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1st Century Gospels

Gospel of Matthew: introduction; translations; Greek text

Gospel of Mark: introduction; translations; Greek text

Gospel of Luke: translations; Greek text

Gospel of John: translations; Greek text

1st or 2nd Century Gospels

Gospel of the Hebrews: only quotations survive;

Gospel of Matthias: does not survive;

Secret Gospel of Mark (see also twentieth century): links;

Egerton Gospel: translation; general info;

Codex Schoyen: links

2nd Century Gospels

Gospel of Basilides: does not survive;

Gospel of the Egyptians (Greek Gospel): only quotations survive; analysis;

Gospel of the Egyptians (Coptic Gospel): translation;

Gospel of Judas: discussion and links; translation;

Gospel of Mary: translation;

Gospel of Peter: translation; analysis;

Gospel of Thomas (Coptic): English; Coptic-English interlinear; analysis

Gospel of Truth: English;

2nd or 3rd Century Gospels

Gospel of Eve: The Gospel of Eve in Epiphanius

Gospel of Perfection: does not survive;

Gospel of Philip I (Nag Hammadi): translation;

Gospel of Philip II: Citations of the Gospel of Philip;

Gospel of Thomas (infancy): translation;

Medieval Gospel

Gospel of Barnabas: main source material;

20th century Gospel

Secret Gospel of Mark (see also 1st or 2nd century): Links;


Jesus and the Eyewitnesses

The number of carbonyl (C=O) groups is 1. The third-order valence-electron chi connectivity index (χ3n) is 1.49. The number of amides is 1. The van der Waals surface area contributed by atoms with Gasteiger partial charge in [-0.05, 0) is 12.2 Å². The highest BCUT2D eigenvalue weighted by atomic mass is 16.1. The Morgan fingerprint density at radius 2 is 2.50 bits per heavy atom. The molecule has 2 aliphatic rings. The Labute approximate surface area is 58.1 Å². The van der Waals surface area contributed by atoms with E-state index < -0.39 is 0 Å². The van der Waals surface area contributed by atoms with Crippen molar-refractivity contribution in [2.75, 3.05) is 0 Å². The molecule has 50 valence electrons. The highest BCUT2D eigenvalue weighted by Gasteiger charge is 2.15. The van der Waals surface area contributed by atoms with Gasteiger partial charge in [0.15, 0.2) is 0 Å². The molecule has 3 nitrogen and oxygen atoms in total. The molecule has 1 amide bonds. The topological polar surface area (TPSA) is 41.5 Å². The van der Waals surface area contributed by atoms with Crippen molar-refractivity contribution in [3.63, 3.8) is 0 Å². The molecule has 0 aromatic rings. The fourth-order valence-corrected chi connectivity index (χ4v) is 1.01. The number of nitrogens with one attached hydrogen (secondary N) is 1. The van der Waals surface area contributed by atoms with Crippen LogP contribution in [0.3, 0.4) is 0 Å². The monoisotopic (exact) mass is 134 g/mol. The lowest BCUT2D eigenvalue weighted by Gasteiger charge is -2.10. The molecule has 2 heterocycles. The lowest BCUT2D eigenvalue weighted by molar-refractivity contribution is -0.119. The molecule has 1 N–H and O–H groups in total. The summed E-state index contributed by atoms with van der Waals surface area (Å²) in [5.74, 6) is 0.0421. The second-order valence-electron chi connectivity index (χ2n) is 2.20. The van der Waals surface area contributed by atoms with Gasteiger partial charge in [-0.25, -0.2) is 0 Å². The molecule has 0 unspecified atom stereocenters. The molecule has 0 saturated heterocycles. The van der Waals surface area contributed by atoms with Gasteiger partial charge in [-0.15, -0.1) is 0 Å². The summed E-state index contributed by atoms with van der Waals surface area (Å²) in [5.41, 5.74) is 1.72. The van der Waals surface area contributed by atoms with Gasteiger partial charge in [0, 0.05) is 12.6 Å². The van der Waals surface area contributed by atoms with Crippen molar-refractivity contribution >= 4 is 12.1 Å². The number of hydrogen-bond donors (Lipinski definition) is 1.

By Richard Bauckham

This new book argues that the four Gospels are closely based on eyewitness testimony of those who knew Jesus.

... more



The Gospel of Judas

by Simon Gathercole

`Judas' is synonymous with `traitor'. But a newly-discovered ancient text of the Gospel of Judas offers a picture of Judas Iscariot radically different from the Church's traditional understanding of him, and maintains that far from being the infamous betrayer, Judas was actually Jesus' trusted friend and the recipient of secret revelation. Simon Gathercole's new book includes a translation of the ancient Egyptian text of the Gospel of Judas and a running commentary, and offers new translations of all the ancient evidence about Judas Iscariot and the Gospel attributed to him... more



The Four Gospels and the One Gospel of Jesus Christ

by Martin Hengel

How could the word, 'gospel', be used both by Paul for a proclamation which seems to include no narrative about the earthly Jesus, and by the author of the Gospel according to Mark and his successors, as a title works, which adopt an essentially narrative form? Why did the church, in forming its canon of scripture, choose to include four different and sometimes contradictory accounts of the life of Jesus, when others, like Tatian and Marcion, opted for a harmony, for one account? more


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